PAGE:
Lord Kanaloa’s World Rating To Rise Significantly

Racing Victoria Chief Handicapper Greg Carpenter, Australia’s representative on the World Thoroughbred Rankings Panel, has confirmed that Japanese sprinter Lord Kanaloa’s international rating figure will rise significantly after his dominant victory in the Group 1 Hong Kong Sprint(1200m) at Sha Tin last Sunday.

Lord Kanaloa will finish 2013 as one of the top five ranked horses in the world following his dominant victory in the Hong Kong Sprint on Sunday.

Lord Kanaloa will finish 2013 as one of the top five ranked horses in the world following his dominant victory in the Hong Kong Sprint on Sunday. Photo by: Daniel Costello

Lord Kanaloa went into the Hong Kong Sprint with a rating of 120, behind the lines of Lethal Force and All Too Hard, but stamped himself as the best sprinter in the world with a most impressive five lengths romp over the quality field.

Carpenter told Racing Ahead this morning that he has previously argued that Lord Kanaloa’s rating was far too low and was delighted that the King Hamehameha was able to prove his quality with a performance that he rates as the best in a sprint race, outside of equine superstar Black Caviar, in the past ten years.

“Lord Kanaloa was one horse that I had mentioned, for the last 12 months, that I felt didn’t have a rating which reflected his true ability and it was great to see him win in such devastating fashion on Sunday,” Carpenter said.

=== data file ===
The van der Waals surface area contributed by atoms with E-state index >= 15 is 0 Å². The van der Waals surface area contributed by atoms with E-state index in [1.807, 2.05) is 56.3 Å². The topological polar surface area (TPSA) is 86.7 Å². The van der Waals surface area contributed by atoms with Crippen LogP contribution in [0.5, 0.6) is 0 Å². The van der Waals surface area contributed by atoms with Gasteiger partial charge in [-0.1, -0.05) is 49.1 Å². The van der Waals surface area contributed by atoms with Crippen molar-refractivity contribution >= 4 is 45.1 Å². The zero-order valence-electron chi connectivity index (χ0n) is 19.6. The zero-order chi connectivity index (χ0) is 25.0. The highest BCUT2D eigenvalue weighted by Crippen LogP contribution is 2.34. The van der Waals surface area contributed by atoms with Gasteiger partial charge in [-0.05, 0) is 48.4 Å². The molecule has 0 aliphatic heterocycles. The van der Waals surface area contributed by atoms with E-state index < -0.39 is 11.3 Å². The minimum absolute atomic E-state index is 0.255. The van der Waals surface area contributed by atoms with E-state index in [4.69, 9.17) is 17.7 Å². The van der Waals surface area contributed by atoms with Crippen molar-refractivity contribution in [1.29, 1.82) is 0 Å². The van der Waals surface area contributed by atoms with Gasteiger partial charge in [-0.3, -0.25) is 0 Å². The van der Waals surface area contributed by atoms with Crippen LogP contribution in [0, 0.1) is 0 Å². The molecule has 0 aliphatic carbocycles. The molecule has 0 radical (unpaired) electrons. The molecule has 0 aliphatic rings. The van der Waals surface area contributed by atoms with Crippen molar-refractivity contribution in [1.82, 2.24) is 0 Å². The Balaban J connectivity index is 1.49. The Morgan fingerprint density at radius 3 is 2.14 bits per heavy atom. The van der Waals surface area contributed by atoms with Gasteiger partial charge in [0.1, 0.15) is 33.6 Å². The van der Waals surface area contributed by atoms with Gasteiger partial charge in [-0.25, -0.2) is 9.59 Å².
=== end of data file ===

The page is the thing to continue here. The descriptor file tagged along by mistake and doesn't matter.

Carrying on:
“In my view, if you set aside Black Caviar, this was the best springing performance in the last decade by any sprinter.

“If you look at the statistics for sprinters around the world in the last ten years; Black Caviar was a 132 in 2011 and in 2012 and 2013 was 130.

“Beyond her you go to Hay List and Rocket Man at 125 and right back to Oasis Dream in 2002 at 124.

“With a five lengths margin, all be it on quick ground, Hong Kong Handicapper Nigel Gray believes he ran to at least 127 and I thought that he deserved a 128.

“You could make an argument around that mark and that is probably where he will end up when the final ratings are released in January.

“His performance on the track was enormously impressive and even though they weren’t the best sprinters in the world behind him, he made them look second rate.”

Carpenter attended the International Handicappers Conference in the lead-up to the Hong Kong International Raceday last week and said that he was happy with the progress made.

Northern Hemisphere horses have generally dominated the world rankings but Carpenter believes that horses based in Australia and Asia are now starting to receive the recognition that they deserve; although he continues to argue that Japanese horses like Lord Kanaloa have been underrated.

“We certainly talked about different levels in different jurisdictions,” Carpenter said.

“I have been very strong in the last year or two that I believe the Japanese ratings are probably on the conservative side and that needs to be addressed.

“It is something that should be driven by the international board because it is not always the role of the local handicapper to trumpet and push the ratings of their own horses.

“The Japanese are quiet conservative about their own levels.”

The 2013 World’s Best Racehorse Rankings will be released on January 16 next year and Black Caviar and champion filly Treve will hold on to their spot on the top of the rankings.

About The Author

Thomas Hackett

Thomas is a passionate and opinionated racing journalist and punter who has been obsessed with horse racing since he backed Saintly to win the 1996 Melbourne Cup. An international racing enthusiast, he has his finger on the pulse of racing news not just from Australia but all around the world.

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